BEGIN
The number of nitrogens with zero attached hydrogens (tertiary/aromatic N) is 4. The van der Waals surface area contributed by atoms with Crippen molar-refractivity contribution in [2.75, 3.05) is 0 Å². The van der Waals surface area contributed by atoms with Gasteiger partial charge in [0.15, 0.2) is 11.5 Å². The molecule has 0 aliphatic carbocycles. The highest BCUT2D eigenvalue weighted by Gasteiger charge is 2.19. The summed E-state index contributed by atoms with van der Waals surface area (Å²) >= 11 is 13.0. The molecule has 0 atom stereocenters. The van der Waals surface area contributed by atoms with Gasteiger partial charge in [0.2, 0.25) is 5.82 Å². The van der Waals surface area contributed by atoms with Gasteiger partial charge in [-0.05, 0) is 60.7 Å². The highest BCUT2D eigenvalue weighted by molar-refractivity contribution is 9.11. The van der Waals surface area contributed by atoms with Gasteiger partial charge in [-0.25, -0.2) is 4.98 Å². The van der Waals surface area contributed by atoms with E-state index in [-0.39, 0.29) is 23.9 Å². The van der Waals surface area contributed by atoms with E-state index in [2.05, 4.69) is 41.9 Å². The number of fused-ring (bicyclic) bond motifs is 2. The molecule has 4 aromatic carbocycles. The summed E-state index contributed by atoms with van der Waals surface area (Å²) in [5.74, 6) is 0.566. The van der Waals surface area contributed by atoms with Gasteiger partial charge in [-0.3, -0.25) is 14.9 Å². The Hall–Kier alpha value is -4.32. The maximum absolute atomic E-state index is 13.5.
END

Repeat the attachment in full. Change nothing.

The number of nitrogens with zero attached hydrogens (tertiary/aromatic N) is 4. The van der Waals surface area contributed by atoms with Crippen molar-refractivity contribution in [2.75, 3.05) is 0 Å². The van der Waals surface area contributed by atoms with Gasteiger partial charge in [0.15, 0.2) is 11.5 Å². The molecule has 0 aliphatic carbocycles. The highest BCUT2D eigenvalue weighted by Gasteiger charge is 2.19. The summed E-state index contributed by atoms with van der Waals surface area (Å²) >= 11 is 13.0. The molecule has 0 atom stereocenters. The van der Waals surface area contributed by atoms with Gasteiger partial charge in [0.2, 0.25) is 5.82 Å². The van der Waals surface area contributed by atoms with Gasteiger partial charge in [-0.05, 0) is 60.7 Å². The highest BCUT2D eigenvalue weighted by molar-refractivity contribution is 9.11. The van der Waals surface area contributed by atoms with Gasteiger partial charge in [-0.25, -0.2) is 4.98 Å². The van der Waals surface area contributed by atoms with E-state index in [-0.39, 0.29) is 23.9 Å². The van der Waals surface area contributed by atoms with E-state index in [2.05, 4.69) is 41.9 Å². The number of fused-ring (bicyclic) bond motifs is 2. The molecule has 4 aromatic carbocycles. The summed E-state index contributed by atoms with van der Waals surface area (Å²) in [5.74, 6) is 0.566. The van der Waals surface area contributed by atoms with Gasteiger partial charge in [-0.3, -0.25) is 14.9 Å². The Hall–Kier alpha value is -4.32. The maximum absolute atomic E-state index is 13.5.